Lorraine Kapp writes … “It is very important that I can give accurate information on the activities that VCS organisations are doing to support people and local communities through a recession in order to influence the subsequent planning and allocation of resources.
Then comes the request.
The Assembly Team would therefore like to hear:
what you are doing already to support people and communities in the recession
any ideas for other ways for supporting people and communities in the recession
I have an emailing of all the churches in Cheltenham. And from time to time I circiulate Lorraine Kapp’s emails around that mailing. I fear I don’t do all of them. There are so many.
But my attention was drawn to this one. It seemed particularly important.
What is our response as a church?
I have circulated the email around the Deacons and on our emailing list. I share it today. I will include it in our next News Letter.
How do you begin to respond?
Actually, I want to say that is precisely what Church is about.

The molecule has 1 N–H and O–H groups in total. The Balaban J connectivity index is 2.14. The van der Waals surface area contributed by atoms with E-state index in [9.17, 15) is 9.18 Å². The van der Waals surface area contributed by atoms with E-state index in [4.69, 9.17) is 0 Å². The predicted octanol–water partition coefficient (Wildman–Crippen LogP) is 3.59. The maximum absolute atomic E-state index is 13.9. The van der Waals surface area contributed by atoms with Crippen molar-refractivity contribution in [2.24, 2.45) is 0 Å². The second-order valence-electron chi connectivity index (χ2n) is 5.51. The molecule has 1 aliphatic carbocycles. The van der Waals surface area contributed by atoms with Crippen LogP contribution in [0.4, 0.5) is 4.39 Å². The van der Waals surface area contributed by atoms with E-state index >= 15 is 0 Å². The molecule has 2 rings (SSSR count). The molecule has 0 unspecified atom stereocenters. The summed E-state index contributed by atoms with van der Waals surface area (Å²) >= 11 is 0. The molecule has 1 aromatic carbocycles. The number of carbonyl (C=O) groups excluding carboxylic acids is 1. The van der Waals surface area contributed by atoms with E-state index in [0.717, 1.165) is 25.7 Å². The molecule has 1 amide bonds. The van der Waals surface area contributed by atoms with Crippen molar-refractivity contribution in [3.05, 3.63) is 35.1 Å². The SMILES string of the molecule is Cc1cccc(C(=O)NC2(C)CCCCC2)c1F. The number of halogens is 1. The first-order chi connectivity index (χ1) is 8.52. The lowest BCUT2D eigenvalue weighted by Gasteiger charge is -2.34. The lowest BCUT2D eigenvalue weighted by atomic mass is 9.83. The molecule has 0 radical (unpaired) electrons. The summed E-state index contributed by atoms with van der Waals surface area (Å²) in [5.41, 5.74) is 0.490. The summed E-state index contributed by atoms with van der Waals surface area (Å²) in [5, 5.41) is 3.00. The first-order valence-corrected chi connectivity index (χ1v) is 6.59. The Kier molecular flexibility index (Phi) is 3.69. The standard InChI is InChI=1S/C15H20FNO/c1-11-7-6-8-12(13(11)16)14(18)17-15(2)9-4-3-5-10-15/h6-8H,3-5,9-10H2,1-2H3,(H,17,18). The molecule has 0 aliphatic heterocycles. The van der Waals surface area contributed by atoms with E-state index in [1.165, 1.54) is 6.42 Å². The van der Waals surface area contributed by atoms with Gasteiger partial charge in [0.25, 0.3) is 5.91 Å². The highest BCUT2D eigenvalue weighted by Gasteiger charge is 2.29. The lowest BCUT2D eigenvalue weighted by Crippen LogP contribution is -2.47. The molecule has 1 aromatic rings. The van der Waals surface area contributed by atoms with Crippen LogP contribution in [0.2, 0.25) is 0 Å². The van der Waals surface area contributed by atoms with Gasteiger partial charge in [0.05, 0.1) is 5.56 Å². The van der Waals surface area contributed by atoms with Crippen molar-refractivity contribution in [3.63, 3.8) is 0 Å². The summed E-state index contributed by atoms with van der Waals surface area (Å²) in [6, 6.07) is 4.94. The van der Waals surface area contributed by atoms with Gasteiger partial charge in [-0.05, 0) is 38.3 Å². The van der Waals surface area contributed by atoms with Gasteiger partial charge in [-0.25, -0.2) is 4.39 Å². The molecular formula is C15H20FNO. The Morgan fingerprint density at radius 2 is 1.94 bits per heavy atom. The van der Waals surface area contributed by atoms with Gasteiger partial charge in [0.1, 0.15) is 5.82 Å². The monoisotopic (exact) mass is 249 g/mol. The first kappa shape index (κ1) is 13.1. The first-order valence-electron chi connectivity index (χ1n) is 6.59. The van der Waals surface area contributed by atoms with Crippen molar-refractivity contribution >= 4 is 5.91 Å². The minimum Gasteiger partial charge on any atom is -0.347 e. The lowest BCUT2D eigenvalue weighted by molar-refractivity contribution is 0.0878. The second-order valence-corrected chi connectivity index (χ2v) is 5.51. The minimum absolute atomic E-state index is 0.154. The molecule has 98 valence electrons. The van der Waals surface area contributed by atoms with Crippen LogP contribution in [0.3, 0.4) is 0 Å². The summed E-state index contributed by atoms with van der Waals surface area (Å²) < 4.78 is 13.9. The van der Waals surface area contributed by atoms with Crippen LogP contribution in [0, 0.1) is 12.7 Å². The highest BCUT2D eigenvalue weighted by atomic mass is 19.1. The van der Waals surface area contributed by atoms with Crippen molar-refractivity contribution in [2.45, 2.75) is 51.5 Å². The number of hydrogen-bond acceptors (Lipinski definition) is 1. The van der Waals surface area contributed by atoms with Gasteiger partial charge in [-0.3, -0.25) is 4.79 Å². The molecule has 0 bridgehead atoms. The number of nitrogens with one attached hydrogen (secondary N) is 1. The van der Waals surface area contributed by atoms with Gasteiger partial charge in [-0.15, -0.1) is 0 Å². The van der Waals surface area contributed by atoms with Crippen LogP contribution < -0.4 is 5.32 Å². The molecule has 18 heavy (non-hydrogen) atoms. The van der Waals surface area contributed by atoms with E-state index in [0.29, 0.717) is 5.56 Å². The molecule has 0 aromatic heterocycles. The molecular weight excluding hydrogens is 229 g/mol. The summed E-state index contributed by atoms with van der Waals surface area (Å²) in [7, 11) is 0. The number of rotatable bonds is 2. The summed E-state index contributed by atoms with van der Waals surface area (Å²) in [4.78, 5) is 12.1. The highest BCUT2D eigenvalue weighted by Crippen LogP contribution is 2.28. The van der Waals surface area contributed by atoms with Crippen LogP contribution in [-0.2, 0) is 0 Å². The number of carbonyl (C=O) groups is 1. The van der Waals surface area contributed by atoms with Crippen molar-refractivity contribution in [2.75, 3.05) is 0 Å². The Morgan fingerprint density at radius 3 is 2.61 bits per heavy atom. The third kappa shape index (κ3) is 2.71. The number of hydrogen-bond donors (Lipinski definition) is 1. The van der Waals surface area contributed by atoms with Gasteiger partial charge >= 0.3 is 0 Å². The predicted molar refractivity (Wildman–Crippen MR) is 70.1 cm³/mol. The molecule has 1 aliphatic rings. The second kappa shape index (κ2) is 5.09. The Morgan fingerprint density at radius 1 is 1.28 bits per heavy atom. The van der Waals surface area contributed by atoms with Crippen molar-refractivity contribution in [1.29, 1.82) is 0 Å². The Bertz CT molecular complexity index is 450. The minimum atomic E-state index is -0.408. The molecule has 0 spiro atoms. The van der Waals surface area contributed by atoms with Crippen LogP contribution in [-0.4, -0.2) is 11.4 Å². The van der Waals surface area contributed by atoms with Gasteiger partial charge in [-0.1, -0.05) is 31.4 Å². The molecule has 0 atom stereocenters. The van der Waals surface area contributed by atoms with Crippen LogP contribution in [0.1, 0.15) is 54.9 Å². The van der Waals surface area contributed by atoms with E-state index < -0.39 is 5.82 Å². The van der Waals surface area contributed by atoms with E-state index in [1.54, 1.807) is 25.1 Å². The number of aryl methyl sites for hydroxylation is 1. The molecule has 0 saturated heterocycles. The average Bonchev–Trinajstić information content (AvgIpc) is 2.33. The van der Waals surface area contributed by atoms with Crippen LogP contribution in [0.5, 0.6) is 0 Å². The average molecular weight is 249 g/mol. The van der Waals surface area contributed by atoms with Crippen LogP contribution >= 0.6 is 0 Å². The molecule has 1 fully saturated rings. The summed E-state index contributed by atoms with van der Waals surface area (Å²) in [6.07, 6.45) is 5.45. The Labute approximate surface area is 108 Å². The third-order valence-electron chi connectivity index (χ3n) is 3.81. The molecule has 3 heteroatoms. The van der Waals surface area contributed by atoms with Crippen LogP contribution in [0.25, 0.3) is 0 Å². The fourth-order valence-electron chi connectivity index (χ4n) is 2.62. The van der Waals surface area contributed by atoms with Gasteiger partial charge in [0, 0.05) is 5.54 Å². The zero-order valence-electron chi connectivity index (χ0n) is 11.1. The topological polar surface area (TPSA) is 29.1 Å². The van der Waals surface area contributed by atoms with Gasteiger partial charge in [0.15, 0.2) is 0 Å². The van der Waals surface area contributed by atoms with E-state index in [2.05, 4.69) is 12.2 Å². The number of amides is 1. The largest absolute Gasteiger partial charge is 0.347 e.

Since the New Year I have on Sunday mornings been trying to flesh out what it is about our Christian faith that is significant at a difficult time such as we are in. Faith in a Great Big God helps us to put things in perspective, help in a God who through Jesus gets involved in the ordinary everyday life is equally important as it prompts me to realise that the tiniest of things I can do is in reality very, very important.
I went on to reflect on the way we can draw on a strength from beyond ourselves in that unseen, but real presence of the Spirit to keep us going, and to enable us to do what in our own strength we could not do.
Curiously some of those themes are explored in the Christian novel of the moment, the Shack, which as I was saying last week is well worth a read.